os      = "ubuntu-20.04"
      sgs     = [ module.interconnect.name ]
    }
  }
}

module my_sf_instances {
   for_each        = local.instances
   source          = "github.com/safespring-community/terraform-modules/v2-compute-instance"
   name            = each.value.name
   image           = each.value.os
   network         = each.value.network
   security_groups = each.value.sgs
   key_pair_name   = an-existing-keypair-or-id-of-one-in-terraform-config
}

Here we iterate over a local map of maps that define all aspects of the instances to be created (see the line for_each = local.instances). Then we override the defaults of the v2-compute-instance-module using the individual fields of each map (in the instances-map) thus creating 3 instances with different properties.

The instances websrv{1,2}.example.com is created from a centos-7-image, attached to the public network (hence they get public IP addresses). They are also attached to both the ingress and the interconnect security groups which means that the sum/union of all rules in those security groups apply to them.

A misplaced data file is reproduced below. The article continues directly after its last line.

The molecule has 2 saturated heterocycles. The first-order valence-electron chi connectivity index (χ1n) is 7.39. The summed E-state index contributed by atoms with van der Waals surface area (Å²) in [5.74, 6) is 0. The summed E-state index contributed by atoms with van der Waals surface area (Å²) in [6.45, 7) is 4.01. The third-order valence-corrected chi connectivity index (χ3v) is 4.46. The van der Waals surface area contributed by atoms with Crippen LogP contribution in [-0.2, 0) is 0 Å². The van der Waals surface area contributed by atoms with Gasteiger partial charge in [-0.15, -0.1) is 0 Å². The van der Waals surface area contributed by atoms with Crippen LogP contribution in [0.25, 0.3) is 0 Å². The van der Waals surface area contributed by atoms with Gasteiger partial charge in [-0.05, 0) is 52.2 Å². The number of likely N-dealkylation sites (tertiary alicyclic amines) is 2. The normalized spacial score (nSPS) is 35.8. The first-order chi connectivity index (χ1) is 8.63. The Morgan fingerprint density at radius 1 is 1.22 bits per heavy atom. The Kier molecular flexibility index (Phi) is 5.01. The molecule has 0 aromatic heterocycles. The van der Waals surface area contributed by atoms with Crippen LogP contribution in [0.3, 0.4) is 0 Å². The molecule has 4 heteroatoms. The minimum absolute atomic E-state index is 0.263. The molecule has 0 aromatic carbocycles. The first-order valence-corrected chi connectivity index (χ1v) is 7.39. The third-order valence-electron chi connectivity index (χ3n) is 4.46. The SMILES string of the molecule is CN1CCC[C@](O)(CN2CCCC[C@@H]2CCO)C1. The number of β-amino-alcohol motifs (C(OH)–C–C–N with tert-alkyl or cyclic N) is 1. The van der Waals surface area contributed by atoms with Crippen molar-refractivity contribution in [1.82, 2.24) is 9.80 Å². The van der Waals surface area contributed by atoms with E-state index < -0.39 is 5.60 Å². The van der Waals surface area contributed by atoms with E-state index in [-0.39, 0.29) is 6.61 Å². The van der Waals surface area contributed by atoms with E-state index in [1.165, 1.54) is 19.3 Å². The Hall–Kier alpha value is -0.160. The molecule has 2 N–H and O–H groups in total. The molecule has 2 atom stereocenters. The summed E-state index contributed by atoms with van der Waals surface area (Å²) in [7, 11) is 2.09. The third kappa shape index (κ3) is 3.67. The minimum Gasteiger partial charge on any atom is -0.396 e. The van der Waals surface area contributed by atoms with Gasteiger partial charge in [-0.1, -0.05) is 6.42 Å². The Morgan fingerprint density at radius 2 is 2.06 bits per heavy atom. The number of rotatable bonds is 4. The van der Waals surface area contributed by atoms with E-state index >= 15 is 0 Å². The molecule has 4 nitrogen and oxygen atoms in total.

The interconnect security group has rules that open up full connectivity between all members of the group, but nothing else. The ingress security group opens up port tcp/443 from the world to all of its members.

Since the db server is the only member of the interconnect security group, the websrv{1,2} servers can connect to it (and vice versa) but the db server can not be reached from anywhere else, both because it is attached to the default network, which is a private (RFC1918) network, and because of the rules in the ingress security group (which only allows members of the same group to connect). If you are puzzled about why the webservers on the public network can connect to the db server on the default network with only one interface on each of them, please read this blog post about Safespring's network stack.

It is worth noting that the parameter delete_default_rules = true will remove the default egress rules that allow access to the world on IPv4 and IPv6, hence giving you full control over what traffic will be allowed. This will effectively firewall all attempts from servers to initiate outbound connections and can be used as efficient prevention of [stage 2 downloads of executable code during an attack and hence prevent attackers establishment of command and control (COC)). Then you can punch only the necessary holes for legitimate outbound connections to software repositories etc. This is relevant also for servers on the default-network both via IPv6 and NATed IPv4.